Thursday, August 06, 2009
Hiroshima Day: Never again. Not in Madison. Not anywhere.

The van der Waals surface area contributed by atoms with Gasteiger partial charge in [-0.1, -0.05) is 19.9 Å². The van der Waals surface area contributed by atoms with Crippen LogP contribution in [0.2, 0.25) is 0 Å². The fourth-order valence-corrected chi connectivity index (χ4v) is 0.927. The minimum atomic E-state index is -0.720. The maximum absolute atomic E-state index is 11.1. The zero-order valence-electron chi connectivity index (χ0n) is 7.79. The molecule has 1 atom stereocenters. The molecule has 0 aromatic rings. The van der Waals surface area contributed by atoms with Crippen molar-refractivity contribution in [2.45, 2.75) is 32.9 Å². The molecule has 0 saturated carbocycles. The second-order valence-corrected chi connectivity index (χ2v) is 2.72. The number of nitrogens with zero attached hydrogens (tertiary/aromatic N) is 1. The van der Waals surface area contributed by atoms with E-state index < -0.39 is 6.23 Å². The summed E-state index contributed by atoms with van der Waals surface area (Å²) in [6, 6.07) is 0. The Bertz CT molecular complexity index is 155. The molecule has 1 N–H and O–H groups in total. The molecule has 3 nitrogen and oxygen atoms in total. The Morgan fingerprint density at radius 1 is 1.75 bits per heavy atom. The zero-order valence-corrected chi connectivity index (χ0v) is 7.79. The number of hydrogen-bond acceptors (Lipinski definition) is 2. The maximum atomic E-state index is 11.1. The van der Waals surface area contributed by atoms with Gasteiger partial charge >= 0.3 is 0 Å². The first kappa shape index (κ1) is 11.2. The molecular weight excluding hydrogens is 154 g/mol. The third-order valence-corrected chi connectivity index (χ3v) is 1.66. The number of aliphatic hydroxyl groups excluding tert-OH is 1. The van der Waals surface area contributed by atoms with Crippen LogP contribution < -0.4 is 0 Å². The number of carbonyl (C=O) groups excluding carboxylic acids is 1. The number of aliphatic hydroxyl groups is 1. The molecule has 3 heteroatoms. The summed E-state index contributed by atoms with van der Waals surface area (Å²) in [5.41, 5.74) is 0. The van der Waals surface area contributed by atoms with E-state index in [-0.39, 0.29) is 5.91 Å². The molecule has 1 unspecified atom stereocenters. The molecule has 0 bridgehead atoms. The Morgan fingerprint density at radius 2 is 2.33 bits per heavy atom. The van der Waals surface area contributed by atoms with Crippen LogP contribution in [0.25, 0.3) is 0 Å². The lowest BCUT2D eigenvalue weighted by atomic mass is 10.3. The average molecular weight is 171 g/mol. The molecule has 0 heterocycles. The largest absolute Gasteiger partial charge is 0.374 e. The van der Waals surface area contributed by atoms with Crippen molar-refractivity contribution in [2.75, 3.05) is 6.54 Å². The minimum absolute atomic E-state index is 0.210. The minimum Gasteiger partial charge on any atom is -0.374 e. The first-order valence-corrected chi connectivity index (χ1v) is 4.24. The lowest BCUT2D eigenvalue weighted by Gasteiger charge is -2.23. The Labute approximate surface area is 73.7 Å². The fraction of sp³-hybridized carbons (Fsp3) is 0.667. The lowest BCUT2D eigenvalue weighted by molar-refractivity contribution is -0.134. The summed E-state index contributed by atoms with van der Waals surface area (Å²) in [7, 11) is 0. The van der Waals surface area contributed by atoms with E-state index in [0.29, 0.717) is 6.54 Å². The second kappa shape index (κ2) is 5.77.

The age of nuclear terror began in Hiroshima on August 6, 1945. I grew up under that cloud at the height of the Cold War. This montage approximates a recurring dream I used to have -- a blinding flash and a mushroom cloud, centered not on the downtown, but about five miles to the northeast, on Truax Field, the military airport that housed fighter-interceptors supposedly armed for a time with air-to-air nuclear missiles to shoot down those swarms of Russian bombers that could attack across the North Pole. That made us a target. As the bomber threat diminished and ICBMs became the delivery mechanism of choice, that particular threat diminished -- but, hey, by then both sides had so many warheads, everything had to be on some target list or other. The dreams were usually about toxic skies snowing gray flakes of ash, dread and slow death. They gradually became less frequent and eventually went away altogether (though there was a brief encore during the early days of the Reagan administration, when people who should have known better started talking about survivable nuclear war). I haven't had one of those dreams for a long time. Of course that doesn't mean the threat is gone. All we can do is hope -- and keep pressuring leaders everywhere not only to stop nuclear proliferation, but to work for real progress on meaningful steps toward nuclear disarmament.